Micro Frontends are without question one of the most popular yet controversial topics of web application development today. “Should you split your application?” is that question pursed on everyone’s lips, as they wonder if the hype is real or if it’s just another way for consultants to charge more money by tricking their clients. Today, I hope to provide some clarity on just that.
What are Micro Frontends?
Before you can understand Micro Frontends, you first need to understand Microservices. Microservices architecture is a well-known framework where we split large backend systems into smaller primitives, i.e. services. Micro Frontends come from the same school of thought and try to bring similar benefits to applications frontend engineering.
Different Approaches to Application Architecture
There is a stark contrast between where we were and where we are, when it comes to web application development. No longer limited to any one way, today, developers can choose to architect their applications in various manners – with no one-way holding clear dominance over the others. However, with such variety available comes the inherent pros and cons of each, making the right selection often a question of the specific project at hand.
Here is a graphical representation of some of the ways to architect web applications, including Micro Frontends.
Why you should consider Micro Frontends?
Micro Frontends are popular, and like most important things, has some clear advantages associated with it, driving that popularity. That isn’t to suggest that Micro Frontends aren’t without its unique disadvantages. Instead, it is to say that those “cons” are dwarfed by the genuine benefits and advantages associated with them. And in case that glowing endorsement wasn’t enough, here are a few tangible reasons you should consider Micro Frontends for your next application’s architecture.
Develop, test, and deploy applications independently: Teams can be broken down into smaller tribes and squads, focusing only on a particular area or piece of functionality. They can easily develop, test, deploy, and reiterate on those small applications without inter-dependency. This advantage is at the heart of Micro Frontends. Simple as it may sound at first, this advantage brings with it a liberating feeling.
Develop different pieces of frontend using different technologies: Frontend technologies are evolving daily, and new frameworks are continually knocking on the door. And while some are promising and show potential for your application, you are limited to just one unless you want a giant monolith.
Micro Frontends solve this problem by allowing individual teams to choose whatever technology they want to use for their micro-applications and develop complete isolation, yet maintaining more profound synchronicity with the project and teams.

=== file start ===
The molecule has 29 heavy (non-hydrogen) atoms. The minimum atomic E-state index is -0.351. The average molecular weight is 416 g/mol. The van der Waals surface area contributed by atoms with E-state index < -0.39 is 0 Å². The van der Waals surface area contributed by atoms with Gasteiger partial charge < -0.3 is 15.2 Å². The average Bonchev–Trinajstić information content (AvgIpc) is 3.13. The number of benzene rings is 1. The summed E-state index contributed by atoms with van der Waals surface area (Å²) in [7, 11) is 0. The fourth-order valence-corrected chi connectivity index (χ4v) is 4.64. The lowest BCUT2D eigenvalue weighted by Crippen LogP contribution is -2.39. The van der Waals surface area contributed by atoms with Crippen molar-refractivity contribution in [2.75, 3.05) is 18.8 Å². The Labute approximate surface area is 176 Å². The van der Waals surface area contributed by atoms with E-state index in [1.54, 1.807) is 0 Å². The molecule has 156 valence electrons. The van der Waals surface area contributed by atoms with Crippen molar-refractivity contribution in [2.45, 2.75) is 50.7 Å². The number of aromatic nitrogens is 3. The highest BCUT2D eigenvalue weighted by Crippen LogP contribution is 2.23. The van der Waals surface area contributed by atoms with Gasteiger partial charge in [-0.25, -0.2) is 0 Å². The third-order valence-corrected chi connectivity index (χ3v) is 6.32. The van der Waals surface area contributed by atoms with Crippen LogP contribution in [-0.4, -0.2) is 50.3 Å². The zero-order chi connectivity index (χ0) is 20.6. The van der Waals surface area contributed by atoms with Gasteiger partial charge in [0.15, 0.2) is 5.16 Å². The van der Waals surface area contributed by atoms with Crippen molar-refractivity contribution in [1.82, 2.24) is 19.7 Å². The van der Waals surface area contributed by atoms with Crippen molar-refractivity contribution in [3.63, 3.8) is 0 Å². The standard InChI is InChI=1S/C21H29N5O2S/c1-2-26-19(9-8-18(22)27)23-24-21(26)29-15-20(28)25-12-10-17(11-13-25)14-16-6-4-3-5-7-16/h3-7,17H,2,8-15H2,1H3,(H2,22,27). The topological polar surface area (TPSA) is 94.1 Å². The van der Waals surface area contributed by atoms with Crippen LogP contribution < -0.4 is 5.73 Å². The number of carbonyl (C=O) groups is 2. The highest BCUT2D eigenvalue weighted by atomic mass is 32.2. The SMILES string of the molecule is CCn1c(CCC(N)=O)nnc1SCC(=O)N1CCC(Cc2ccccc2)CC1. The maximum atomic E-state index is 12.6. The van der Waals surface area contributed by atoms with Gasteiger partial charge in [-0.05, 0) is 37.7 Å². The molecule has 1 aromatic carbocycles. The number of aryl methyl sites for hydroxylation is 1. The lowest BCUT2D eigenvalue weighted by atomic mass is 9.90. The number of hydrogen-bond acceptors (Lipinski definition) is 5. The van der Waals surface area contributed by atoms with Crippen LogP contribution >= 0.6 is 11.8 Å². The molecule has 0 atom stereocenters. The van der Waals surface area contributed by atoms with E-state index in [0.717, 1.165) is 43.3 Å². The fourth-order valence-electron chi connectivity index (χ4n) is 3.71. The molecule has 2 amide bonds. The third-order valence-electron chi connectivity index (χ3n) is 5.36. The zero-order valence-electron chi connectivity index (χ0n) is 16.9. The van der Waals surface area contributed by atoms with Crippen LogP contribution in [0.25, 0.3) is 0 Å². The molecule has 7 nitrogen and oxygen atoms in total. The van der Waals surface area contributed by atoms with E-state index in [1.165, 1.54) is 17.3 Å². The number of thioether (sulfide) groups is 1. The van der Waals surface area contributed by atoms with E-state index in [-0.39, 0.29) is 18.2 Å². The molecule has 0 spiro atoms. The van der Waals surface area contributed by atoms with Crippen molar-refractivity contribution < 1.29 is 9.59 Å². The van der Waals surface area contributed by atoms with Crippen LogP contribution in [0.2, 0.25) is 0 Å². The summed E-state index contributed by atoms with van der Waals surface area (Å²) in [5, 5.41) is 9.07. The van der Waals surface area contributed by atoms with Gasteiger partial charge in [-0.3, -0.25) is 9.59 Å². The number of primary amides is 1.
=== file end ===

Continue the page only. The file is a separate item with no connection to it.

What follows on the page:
Update individual pieces without rebuilds: For most, large frontend applications inherent characteristic was the need to rebuild it with each new version release. Although there are ways through which the build system can produce hashed versions of the final bundles, they’re prone to error. Fortunately, webpack 5 is on the horizon with a new deterministic algorithm to handle this problem.
Micro Frontends are an ideal solution and one that doesn’t interfere with the bundler itself. As a micro-application is being bundled, the rest of the packages’ bundles remain the same and are cached, resulting in faster bundling and more persistent caching.
Different teams can choose different tooling: In a giant frontend monorepo, tooling and infrastructure are primarily centric, and all sub-modules rely on the same set of tooling. However, in Micro Frontends, different applications could potentially use different tooling and bundlers. The value in this stems from facilitating the use of new and improved tools for a single micro-application without a significant overhaul.
- Governance can become a lot easier: As mentioned before, large teams can be divided, bringing not only freedom in terms of building software in isolation but also in choosing the tools to do it with, but agility and easier governance as teams are divided, mostly independent, and easier to manage.
With their ability to develop, test, and deploy applications independently using different technologies and tools for different components, all while negating the need for version rebuilds, it should be clear to you that yes, Micro Frontends do live up to the hype. However, I mentioned earlier, there isn’t just one way of doing things. You should always account for and let the project dictate and influence your selection. After all, while undoubtedly a game-changer, Micro Frontends still have their time and place.